Anchor Types

The first anchors were probably made of stone. The disk-shaped stones had at least one hole in the middle, to attach the line, and the stone anchors probably could serve as ballast as well. Stone anchors have been used in parts of the world until historical times. In Roman times, in the Mediterranean, ship anchors were made of either lead and wood, or entirely of iron.

Stone anchors. Museo Archeologico, Palermo, Italy.

Roman lead stock anchors with metal fluke braces, reconstructed with modern wood. Museo Archeologico, Palermo, Italy.

Anchor of Greek-Roman type off Cefal¨, Sicily. Photo courtesy Gianfranco Purpura, University of Palermo.

Lead stock anchor from Nemi ship, 5 m long (c 40 AD).

Reconstructed iron anchor from Nemi ship, 4 m long (c 40 AD).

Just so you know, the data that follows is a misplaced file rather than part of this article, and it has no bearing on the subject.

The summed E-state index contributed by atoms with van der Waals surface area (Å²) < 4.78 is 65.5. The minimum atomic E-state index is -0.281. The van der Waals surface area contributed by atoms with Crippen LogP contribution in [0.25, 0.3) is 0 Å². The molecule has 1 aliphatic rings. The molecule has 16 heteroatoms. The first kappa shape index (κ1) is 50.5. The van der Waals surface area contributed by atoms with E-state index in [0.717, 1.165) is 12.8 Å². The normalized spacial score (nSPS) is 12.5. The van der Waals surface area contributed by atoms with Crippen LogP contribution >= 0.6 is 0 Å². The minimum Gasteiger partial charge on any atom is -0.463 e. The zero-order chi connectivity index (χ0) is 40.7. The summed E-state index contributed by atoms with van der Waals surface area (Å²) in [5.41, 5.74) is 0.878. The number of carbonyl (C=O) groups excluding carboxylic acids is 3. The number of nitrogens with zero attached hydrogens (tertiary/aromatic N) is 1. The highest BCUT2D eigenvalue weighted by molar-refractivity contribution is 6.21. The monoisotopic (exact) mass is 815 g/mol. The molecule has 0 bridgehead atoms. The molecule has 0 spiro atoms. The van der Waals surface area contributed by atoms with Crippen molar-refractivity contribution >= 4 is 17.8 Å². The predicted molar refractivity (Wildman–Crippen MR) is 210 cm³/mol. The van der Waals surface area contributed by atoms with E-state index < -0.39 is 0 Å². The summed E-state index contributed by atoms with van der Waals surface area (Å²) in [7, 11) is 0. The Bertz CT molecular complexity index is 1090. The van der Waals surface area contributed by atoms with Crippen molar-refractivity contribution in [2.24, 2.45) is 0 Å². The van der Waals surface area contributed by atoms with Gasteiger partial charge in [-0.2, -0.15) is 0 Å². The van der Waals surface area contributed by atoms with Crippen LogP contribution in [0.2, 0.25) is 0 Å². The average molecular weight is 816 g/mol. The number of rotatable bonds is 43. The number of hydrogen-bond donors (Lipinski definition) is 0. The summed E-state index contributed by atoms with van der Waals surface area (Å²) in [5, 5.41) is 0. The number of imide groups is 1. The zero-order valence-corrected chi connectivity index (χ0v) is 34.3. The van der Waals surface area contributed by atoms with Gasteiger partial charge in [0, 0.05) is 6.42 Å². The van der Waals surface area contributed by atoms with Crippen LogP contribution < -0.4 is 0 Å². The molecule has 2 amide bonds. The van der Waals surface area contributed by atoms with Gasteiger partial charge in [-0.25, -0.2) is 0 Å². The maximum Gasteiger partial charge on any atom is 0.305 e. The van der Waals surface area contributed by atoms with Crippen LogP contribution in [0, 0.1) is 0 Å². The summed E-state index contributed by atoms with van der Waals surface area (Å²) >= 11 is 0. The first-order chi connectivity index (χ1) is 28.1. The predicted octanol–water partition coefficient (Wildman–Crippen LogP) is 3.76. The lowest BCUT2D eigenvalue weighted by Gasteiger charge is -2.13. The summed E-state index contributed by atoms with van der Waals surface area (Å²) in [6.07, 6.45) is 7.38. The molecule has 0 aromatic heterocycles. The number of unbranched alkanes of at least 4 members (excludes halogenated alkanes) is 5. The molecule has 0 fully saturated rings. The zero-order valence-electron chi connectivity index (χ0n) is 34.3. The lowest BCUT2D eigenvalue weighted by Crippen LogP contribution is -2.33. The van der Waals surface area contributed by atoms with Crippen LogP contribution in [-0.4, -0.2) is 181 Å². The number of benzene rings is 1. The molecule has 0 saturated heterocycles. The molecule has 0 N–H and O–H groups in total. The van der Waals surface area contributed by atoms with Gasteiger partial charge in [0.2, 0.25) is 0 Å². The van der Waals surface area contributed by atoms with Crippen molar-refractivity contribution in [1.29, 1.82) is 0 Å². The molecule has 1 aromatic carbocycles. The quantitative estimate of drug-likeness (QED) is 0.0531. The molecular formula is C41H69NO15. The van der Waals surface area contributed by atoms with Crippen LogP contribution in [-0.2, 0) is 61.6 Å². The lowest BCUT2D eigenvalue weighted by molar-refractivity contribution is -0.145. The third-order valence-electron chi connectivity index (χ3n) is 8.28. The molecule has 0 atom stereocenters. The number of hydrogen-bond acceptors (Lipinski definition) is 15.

After Antiquity, European anchors are mostly made of iron, often with a wooden stock. From the 19th century, the stock was made of iron instead of wood. Also, the anchor rope was replaced by the anchor chain.

Iron anchor from Cefal¨ Byzantine wreck, 6th century AD. Photo courtesy Gianfranco Purpura, University of Palermo.

  Iron anchor of the Oseberg ship (c 850 AD).

HMS Pandora, 1791

Wooden stock iron anchor of the Pandora (1791).


Text in Swedish


  • Gerhard Kapitńn's article on anchors in IJNA vol 13 1984.

Per ┼kesson, November 1999

Nemi ship anchors courtesy Dianae Lacus. Oseberg anchor image from The Viking Ships by A W Br°gger & H Shetelig (Oslo 1951, 1971). Page rev jul '12

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